Posts for: January, 2018
A woman as gorgeous and funny as Sofia Vergara surely planned to be a model and actress from the get-go, right? Wrong! Sofia’s first career choice actually was to be… a dentist! That’s right, the sexy star of TV’s Modern Family actually was only two semesters shy of finishing a dental degree in her native Columbia when she traded dental school for the small screen. Still, dental health remains a top priority for the actress and her son, Manolo.
“I’m obsessed,” she recently told People magazine. “My son thinks I’m crazy because I make him do a cleaning every three months. I try to bribe the dentist to make him to do it sooner!”
That’s what we call a healthy obsession (teeth-cleaning, not bribery). And while coming in for a professional cleaning every three months may not be necessary for everyone, some people — especially those who are particularly susceptible to gum disease — may benefit from professional cleanings on a three-month schedule. In fact, there is no one-size-fits-all approach to having professional teeth cleanings — but everyone needs this beneficial procedure on a regular basis.
Even if you are meticulous about your daily oral hygiene routine at home, there are plenty of reasons for regular checkups. They include:
- Dental exam. Oral health problems such as tooth decay and gum disease are much easier — and less expensive — to treat in the earliest stages. You may not have symptoms of either disease early on, but we can spot the warning signs and take appropriate preventive or restorative measures.
- Oral cancer screening. Oral cancer is not just a concern of the middle aged and elderly — young adults can be affected as well (even those who do not smoke). The survival rate for this deadly disease goes up tremendously if it is detected quickly, and an oral cancer screening is part of every routine dental visit.
- Professional teeth cleaning. Calcified (hardened) dental plaque (tartar or calculus) can build up near the gum line over time — even if you brush and floss every day. These deposits can irritate your gums and create favorable conditions for tooth decay. You can’t remove tartar by flossing or brushing, but we can clear it away — and leave you with a bright, fresh-feeling smile!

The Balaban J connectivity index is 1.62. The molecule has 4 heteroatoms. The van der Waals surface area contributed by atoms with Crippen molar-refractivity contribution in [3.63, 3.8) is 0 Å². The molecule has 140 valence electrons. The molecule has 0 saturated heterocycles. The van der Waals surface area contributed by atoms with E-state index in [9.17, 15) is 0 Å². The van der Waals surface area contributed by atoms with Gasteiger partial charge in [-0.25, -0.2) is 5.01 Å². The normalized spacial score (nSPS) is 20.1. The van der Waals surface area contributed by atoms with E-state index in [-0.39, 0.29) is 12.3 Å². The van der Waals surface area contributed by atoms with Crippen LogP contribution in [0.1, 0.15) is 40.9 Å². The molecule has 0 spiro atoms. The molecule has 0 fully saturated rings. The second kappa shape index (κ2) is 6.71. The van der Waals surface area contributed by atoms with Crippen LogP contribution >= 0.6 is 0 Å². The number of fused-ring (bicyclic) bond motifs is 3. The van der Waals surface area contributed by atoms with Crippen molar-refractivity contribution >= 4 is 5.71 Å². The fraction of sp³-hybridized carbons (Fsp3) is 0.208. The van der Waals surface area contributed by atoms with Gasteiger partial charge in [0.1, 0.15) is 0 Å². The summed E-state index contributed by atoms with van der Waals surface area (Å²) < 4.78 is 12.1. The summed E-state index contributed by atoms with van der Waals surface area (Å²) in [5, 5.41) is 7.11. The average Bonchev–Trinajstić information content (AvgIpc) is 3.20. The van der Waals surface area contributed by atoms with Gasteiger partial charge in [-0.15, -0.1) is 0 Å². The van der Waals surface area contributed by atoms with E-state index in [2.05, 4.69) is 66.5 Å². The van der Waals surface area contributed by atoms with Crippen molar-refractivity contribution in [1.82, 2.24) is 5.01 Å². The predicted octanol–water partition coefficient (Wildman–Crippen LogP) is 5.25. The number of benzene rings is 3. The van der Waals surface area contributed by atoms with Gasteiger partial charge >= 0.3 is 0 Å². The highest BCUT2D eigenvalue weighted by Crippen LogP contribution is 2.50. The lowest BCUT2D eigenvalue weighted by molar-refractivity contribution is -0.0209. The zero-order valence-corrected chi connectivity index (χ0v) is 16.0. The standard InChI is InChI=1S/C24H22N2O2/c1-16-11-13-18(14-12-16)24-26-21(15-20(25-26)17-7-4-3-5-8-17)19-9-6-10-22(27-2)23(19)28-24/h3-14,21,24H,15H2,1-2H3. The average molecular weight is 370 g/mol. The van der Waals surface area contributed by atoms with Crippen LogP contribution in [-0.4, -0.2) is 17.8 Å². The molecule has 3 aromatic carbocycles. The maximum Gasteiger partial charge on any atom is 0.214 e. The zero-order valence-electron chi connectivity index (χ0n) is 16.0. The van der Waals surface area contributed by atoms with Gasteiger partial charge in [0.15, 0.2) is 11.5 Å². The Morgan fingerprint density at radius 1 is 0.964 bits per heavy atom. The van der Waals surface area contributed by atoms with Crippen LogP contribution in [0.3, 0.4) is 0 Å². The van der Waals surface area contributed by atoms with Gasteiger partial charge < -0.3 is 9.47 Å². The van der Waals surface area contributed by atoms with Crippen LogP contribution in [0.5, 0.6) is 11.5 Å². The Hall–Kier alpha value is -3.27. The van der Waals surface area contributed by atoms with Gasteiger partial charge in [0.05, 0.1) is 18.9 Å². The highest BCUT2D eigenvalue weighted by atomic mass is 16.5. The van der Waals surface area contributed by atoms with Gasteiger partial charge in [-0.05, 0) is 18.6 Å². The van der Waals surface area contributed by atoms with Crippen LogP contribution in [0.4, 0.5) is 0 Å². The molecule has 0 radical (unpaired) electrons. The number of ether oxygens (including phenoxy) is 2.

So take a tip from Sofia Vergara, and don’t skimp on professional cleanings and checkups. If you want to know how often you should come in for routine dental checkups, please contact us or schedule an appointment for a consultation. You can learn more in the Dear Doctor articles “Dental Hygiene Visit” and “Dental Cleanings Using Ultrasonic Scalers.”
What makes an attractive smile? Of course, shiny, straight and defect-free teeth are a big factor. But there’s another equally important element: all your teeth have come in.
Sometimes, though, they don’t: one or more teeth may remain up in the gums, a condition known as impaction. And if they’re in the front like the upper canines (the pointed teeth on either side of the front four incisors) your smile’s natural balance and symmetry can suffer.
Impaction usually happens due to lack of space on a small jaw. Previously erupted teeth crowd into the space of teeth yet to come in, preventing them from doing so. As a result the latter remain hidden within the gums.
While impaction can interfere with the smile appearance, it can cause health problems too. Impacted teeth are at higher risk for abscesses (localized areas of infection) and can damage the roots of other teeth they may be pressing against. That’s why it’s desirable for both form and function to treat them.
We begin first with an orthodontic examination to fully assess the situation. At some point we’ll want to pinpoint the impacted teeth’s precise location and position. While x-rays are useful for locating impacted teeth, many specialists use cone beam CT (CBCT) technology that produces highly detailed three-dimensional images viewable from different vantage points.
If the tooth is in too extreme a position, it might be best to remove it and later replace it with a dental impact or similar restoration once we’ve completed other necessary orthodontic treatment. But if the tooth is in a reasonable position, we might be able to “move” the tooth into its proper place in the jaw in coordination with these other tooth-movement efforts to make room for it.
To begin this process, an oral surgeon or periodontist surgically exposes the tooth crown (the normally visible portion) through the gums. They then bond a small bracket to the crown and attach a small gold chain. An orthodontist will attach the other end to orthodontic hardware that will exert downward pressure on the tooth to gradually bring it into normal position.
Dealing with impacted teeth of this nature is often part of a comprehensive effort to correct the bite. If we’re successful, it could permanently transform both the smile and overall dental health.
If you would like more information on treating impacted teeth, please contact us or schedule an appointment for a consultation. You can also learn more about this topic by reading the Dear Doctor magazine article “Exposing Impacted Canines.”